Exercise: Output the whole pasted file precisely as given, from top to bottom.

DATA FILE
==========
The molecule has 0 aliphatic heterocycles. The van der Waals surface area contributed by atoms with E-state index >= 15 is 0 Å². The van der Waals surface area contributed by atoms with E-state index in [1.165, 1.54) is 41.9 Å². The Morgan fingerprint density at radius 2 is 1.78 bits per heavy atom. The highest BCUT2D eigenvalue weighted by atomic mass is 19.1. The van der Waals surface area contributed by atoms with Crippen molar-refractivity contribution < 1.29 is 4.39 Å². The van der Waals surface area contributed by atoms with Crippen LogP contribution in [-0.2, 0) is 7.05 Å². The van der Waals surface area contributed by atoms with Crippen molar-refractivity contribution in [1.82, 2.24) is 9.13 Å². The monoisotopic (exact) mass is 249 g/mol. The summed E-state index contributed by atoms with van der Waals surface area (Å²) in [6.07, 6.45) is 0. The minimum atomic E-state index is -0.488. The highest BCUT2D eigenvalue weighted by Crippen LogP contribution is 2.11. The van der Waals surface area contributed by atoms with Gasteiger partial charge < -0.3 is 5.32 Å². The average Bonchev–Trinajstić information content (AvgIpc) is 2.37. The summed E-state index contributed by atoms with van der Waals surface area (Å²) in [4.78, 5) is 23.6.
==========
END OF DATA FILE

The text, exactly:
The molecule has 0 aliphatic heterocycles. The van der Waals surface area contributed by atoms with E-state index >= 15 is 0 Å². The van der Waals surface area contributed by atoms with E-state index in [1.165, 1.54) is 41.9 Å². The Morgan fingerprint density at radius 2 is 1.78 bits per heavy atom. The highest BCUT2D eigenvalue weighted by atomic mass is 19.1. The van der Waals surface area contributed by atoms with Crippen molar-refractivity contribution < 1.29 is 4.39 Å². The van der Waals surface area contributed by atoms with Crippen LogP contribution in [-0.2, 0) is 7.05 Å². The van der Waals surface area contributed by atoms with Crippen molar-refractivity contribution in [1.82, 2.24) is 9.13 Å². The monoisotopic (exact) mass is 249 g/mol. The summed E-state index contributed by atoms with van der Waals surface area (Å²) in [6.07, 6.45) is 0. The minimum atomic E-state index is -0.488. The highest BCUT2D eigenvalue weighted by Crippen LogP contribution is 2.11. The van der Waals surface area contributed by atoms with Gasteiger partial charge < -0.3 is 5.32 Å². The average Bonchev–Trinajstić information content (AvgIpc) is 2.37. The summed E-state index contributed by atoms with van der Waals surface area (Å²) in [4.78, 5) is 23.6.